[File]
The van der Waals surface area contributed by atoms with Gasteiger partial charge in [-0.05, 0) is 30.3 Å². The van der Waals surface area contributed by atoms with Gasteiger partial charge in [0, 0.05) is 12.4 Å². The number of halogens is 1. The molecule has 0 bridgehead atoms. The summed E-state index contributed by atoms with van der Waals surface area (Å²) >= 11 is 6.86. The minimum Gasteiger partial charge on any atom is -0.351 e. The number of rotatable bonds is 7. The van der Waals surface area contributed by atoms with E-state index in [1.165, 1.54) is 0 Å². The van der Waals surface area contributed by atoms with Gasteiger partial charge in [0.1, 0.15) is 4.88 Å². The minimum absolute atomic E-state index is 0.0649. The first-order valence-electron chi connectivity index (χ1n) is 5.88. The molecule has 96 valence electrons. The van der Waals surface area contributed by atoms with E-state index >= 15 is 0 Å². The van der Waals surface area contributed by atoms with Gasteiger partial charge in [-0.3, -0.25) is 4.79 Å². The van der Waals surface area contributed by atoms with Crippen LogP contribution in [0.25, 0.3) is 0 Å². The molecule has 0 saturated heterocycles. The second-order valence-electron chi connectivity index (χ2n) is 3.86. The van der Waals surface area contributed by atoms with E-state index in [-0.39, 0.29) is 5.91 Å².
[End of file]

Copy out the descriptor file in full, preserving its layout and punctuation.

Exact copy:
The van der Waals surface area contributed by atoms with Gasteiger partial charge in [-0.05, 0) is 30.3 Å². The van der Waals surface area contributed by atoms with Gasteiger partial charge in [0, 0.05) is 12.4 Å². The number of halogens is 1. The molecule has 0 bridgehead atoms. The summed E-state index contributed by atoms with van der Waals surface area (Å²) >= 11 is 6.86. The minimum Gasteiger partial charge on any atom is -0.351 e. The number of rotatable bonds is 7. The van der Waals surface area contributed by atoms with E-state index in [1.165, 1.54) is 0 Å². The van der Waals surface area contributed by atoms with Gasteiger partial charge in [0.1, 0.15) is 4.88 Å². The minimum absolute atomic E-state index is 0.0649. The first-order valence-electron chi connectivity index (χ1n) is 5.88. The molecule has 96 valence electrons. The van der Waals surface area contributed by atoms with E-state index >= 15 is 0 Å². The van der Waals surface area contributed by atoms with Gasteiger partial charge in [-0.3, -0.25) is 4.79 Å². The van der Waals surface area contributed by atoms with Crippen LogP contribution in [0.25, 0.3) is 0 Å². The molecule has 0 saturated heterocycles. The second-order valence-electron chi connectivity index (χ2n) is 3.86. The van der Waals surface area contributed by atoms with E-state index in [-0.39, 0.29) is 5.91 Å².